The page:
Just the facts. Bombay Black rocks. Here's their fifth album, Bullets and Booze, a fine blend of classic American melodic hard rock touched with a metal edge. It's got both the raunch and groove of Eighties hard rock, akin to something from the Sunset Strip, without the teased hair and spandex. Booze, babes, and all things rowdy are their fare. And this comes from four guys who, rather than being in a band, should be either at the bar downing shots of Wild Turkey, pumping their fists at the front of the stage, or brawling in the parking lot for no other reason than they can. Go figure.
Frankly, while there's certainly nothing inherently novel about their approach to hard rock, these guys are damn good, and they get it. There's songs move on a most important things: strong melodies, good vocal harmonies, catchy hooks, great choruses, ripping guitar work, and a strong groove from a hefty rhythm section. This carries across the entire album, but some notable tracks include Queen of Denial, Bad Boy, Dragon Tattoo, Love Like This, and Let Me Be. That latter song offers the closest thing to a ballad. You also have to appreciate Bombay Black's sometimes tongue-in-cheek humor and innuendo as found within All the Same in the Dark and Dragon Tattoo.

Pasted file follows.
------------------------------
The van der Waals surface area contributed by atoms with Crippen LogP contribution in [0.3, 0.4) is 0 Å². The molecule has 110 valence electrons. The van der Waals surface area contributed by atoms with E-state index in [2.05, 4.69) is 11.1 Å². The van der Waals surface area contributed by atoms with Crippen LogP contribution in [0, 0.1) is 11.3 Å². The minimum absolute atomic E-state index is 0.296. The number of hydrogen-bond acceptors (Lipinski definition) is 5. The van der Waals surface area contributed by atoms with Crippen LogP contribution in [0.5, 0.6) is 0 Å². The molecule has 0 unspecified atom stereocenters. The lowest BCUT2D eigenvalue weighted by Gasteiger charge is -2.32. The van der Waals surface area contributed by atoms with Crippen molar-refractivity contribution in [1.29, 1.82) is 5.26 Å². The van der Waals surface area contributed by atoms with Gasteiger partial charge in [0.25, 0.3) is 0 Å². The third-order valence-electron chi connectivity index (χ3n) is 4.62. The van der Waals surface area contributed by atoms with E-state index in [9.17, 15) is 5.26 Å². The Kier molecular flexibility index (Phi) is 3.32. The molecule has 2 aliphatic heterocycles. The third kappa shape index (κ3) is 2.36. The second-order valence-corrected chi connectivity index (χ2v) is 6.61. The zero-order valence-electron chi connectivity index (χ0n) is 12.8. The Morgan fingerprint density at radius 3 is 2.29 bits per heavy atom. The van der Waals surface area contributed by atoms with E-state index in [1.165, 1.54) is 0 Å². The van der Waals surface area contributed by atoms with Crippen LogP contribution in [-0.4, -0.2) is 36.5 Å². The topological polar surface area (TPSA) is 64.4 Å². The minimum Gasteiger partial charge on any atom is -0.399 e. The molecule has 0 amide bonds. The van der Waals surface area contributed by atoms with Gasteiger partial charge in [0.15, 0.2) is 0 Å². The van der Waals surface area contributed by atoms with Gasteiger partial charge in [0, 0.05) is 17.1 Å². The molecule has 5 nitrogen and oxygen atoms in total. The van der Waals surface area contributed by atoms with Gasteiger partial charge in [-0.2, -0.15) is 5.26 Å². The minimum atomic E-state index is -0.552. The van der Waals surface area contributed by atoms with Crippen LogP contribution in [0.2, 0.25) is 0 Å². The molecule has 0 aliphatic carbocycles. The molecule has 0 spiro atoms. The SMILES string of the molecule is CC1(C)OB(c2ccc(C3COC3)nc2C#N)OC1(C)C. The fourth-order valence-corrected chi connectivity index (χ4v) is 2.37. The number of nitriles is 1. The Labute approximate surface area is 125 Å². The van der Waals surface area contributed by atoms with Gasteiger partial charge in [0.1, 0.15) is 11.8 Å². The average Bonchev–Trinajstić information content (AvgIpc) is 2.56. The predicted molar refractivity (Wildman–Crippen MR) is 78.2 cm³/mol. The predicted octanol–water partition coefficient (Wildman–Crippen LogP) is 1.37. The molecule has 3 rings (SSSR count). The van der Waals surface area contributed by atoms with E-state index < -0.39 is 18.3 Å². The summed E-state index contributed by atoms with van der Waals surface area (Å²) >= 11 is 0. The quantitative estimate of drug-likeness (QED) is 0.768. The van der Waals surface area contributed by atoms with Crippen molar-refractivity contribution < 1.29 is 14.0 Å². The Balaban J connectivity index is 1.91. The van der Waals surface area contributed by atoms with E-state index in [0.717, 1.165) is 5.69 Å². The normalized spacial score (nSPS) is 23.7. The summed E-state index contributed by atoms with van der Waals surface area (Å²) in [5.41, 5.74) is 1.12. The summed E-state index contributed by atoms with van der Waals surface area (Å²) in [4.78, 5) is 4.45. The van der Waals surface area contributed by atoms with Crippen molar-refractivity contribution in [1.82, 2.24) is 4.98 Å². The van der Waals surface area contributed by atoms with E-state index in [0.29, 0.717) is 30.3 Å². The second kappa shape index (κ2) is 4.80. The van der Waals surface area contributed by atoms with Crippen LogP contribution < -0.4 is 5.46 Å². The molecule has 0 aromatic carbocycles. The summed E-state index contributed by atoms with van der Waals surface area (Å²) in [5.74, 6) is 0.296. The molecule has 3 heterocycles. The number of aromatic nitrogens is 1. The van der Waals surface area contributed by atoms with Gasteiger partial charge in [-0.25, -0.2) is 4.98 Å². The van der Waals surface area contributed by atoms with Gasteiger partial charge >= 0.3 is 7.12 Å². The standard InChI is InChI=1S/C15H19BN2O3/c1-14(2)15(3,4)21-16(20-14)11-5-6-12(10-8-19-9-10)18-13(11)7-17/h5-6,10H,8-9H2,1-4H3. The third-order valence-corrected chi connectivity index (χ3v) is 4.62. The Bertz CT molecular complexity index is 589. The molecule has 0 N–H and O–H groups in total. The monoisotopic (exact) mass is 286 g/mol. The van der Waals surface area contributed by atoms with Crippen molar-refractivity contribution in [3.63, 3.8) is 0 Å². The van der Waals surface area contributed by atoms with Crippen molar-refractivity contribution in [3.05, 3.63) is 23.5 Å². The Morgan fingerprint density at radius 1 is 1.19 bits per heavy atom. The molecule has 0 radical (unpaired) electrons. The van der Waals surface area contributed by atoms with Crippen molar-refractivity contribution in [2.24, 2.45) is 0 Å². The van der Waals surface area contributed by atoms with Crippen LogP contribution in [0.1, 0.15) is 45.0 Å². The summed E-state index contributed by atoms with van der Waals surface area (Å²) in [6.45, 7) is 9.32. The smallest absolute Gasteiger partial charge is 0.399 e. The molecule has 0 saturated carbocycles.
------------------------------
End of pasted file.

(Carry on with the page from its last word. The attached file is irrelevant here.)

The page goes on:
There music is infectious and entertaining. It blisters with energy, rocks hard, and simply sounds great. It's amazing that four guys who look bikers that couldn't carry a tune on their lowriders can sound so good, so convincing. By example check out Queen of Denial, Bad Boy, or Honey Lemon Kisses. You
Honestly, Bullets and Booze is a pleasant surprise, lots of fun, and highly entertaining. Most every song is nearly flawless for groove-laden melodic hard rock. Though I might pass on the title track and Take Another Picture, the album is still terrific. Strongly recommended.
Bombay Black's Bullets and Booze is terrific and entertaining classic American melodic hard rock. Nuff said.
I'll be honest at the start. I don't get the fascination some people have with H.P. Lovecraft. Attempting to read his stories, I've never been able to finish one. He's simply too verbose, the very definition of literary hyperbole, using every adjective or adverb in the English language to describe some thing or emotion. Or as the late ... [ Read More ]